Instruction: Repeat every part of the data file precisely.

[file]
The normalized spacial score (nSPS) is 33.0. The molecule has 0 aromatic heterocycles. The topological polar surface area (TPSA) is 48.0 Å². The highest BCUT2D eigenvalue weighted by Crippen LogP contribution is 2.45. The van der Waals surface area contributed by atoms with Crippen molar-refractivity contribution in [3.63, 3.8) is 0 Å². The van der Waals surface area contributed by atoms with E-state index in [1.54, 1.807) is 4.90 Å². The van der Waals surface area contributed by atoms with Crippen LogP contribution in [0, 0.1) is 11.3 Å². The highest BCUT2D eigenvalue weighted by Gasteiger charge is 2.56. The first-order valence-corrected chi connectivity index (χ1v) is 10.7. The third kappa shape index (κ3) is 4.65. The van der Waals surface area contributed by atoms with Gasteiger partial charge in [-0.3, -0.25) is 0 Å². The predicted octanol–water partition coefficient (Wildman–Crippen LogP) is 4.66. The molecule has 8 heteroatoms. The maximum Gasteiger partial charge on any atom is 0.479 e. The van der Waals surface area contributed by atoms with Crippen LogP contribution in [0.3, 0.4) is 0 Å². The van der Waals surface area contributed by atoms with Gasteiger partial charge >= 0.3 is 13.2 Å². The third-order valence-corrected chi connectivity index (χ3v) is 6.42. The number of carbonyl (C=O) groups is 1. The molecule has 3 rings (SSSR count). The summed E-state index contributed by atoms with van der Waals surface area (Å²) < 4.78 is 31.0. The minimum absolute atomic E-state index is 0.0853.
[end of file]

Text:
The normalized spacial score (nSPS) is 33.0. The molecule has 0 aromatic heterocycles. The topological polar surface area (TPSA) is 48.0 Å². The highest BCUT2D eigenvalue weighted by Crippen LogP contribution is 2.45. The van der Waals surface area contributed by atoms with Crippen molar-refractivity contribution in [3.63, 3.8) is 0 Å². The van der Waals surface area contributed by atoms with E-state index in [1.54, 1.807) is 4.90 Å². The van der Waals surface area contributed by atoms with Crippen LogP contribution in [0, 0.1) is 11.3 Å². The highest BCUT2D eigenvalue weighted by Gasteiger charge is 2.56. The first-order valence-corrected chi connectivity index (χ1v) is 10.7. The third kappa shape index (κ3) is 4.65. The van der Waals surface area contributed by atoms with Gasteiger partial charge in [-0.3, -0.25) is 0 Å². The predicted octanol–water partition coefficient (Wildman–Crippen LogP) is 4.66. The molecule has 8 heteroatoms. The maximum Gasteiger partial charge on any atom is 0.479 e. The van der Waals surface area contributed by atoms with Crippen LogP contribution in [0.3, 0.4) is 0 Å². The van der Waals surface area contributed by atoms with Gasteiger partial charge >= 0.3 is 13.2 Å². The third-order valence-corrected chi connectivity index (χ3v) is 6.42. The number of carbonyl (C=O) groups is 1. The molecule has 3 rings (SSSR count). The summed E-state index contributed by atoms with van der Waals surface area (Å²) < 4.78 is 31.0. The minimum absolute atomic E-state index is 0.0853.